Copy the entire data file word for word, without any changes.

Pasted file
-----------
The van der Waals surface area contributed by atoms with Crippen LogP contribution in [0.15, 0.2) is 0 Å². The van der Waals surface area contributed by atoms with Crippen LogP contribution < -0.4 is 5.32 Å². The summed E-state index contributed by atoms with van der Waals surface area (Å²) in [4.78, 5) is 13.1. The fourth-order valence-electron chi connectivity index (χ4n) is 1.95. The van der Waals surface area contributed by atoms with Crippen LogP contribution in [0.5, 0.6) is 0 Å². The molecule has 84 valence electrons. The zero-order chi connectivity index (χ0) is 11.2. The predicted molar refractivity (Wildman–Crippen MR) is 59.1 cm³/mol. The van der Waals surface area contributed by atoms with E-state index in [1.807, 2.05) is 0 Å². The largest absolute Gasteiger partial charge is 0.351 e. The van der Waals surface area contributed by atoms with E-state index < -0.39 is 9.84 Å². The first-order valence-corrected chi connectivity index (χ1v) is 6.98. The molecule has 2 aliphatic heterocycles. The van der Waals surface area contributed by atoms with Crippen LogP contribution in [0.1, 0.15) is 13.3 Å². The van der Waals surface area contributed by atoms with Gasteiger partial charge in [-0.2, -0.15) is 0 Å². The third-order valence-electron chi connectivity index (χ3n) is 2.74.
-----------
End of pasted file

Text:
The van der Waals surface area contributed by atoms with Crippen LogP contribution in [0.15, 0.2) is 0 Å². The van der Waals surface area contributed by atoms with Crippen LogP contribution < -0.4 is 5.32 Å². The summed E-state index contributed by atoms with van der Waals surface area (Å²) in [4.78, 5) is 13.1. The fourth-order valence-electron chi connectivity index (χ4n) is 1.95. The van der Waals surface area contributed by atoms with Crippen LogP contribution in [0.5, 0.6) is 0 Å². The molecule has 84 valence electrons. The zero-order chi connectivity index (χ0) is 11.2. The predicted molar refractivity (Wildman–Crippen MR) is 59.1 cm³/mol. The van der Waals surface area contributed by atoms with E-state index in [1.807, 2.05) is 0 Å². The largest absolute Gasteiger partial charge is 0.351 e. The van der Waals surface area contributed by atoms with E-state index < -0.39 is 9.84 Å². The first-order valence-corrected chi connectivity index (χ1v) is 6.98. The molecule has 2 aliphatic heterocycles. The van der Waals surface area contributed by atoms with Crippen LogP contribution in [0.1, 0.15) is 13.3 Å². The van der Waals surface area contributed by atoms with Gasteiger partial charge in [-0.2, -0.15) is 0 Å². The third-order valence-electron chi connectivity index (χ3n) is 2.74.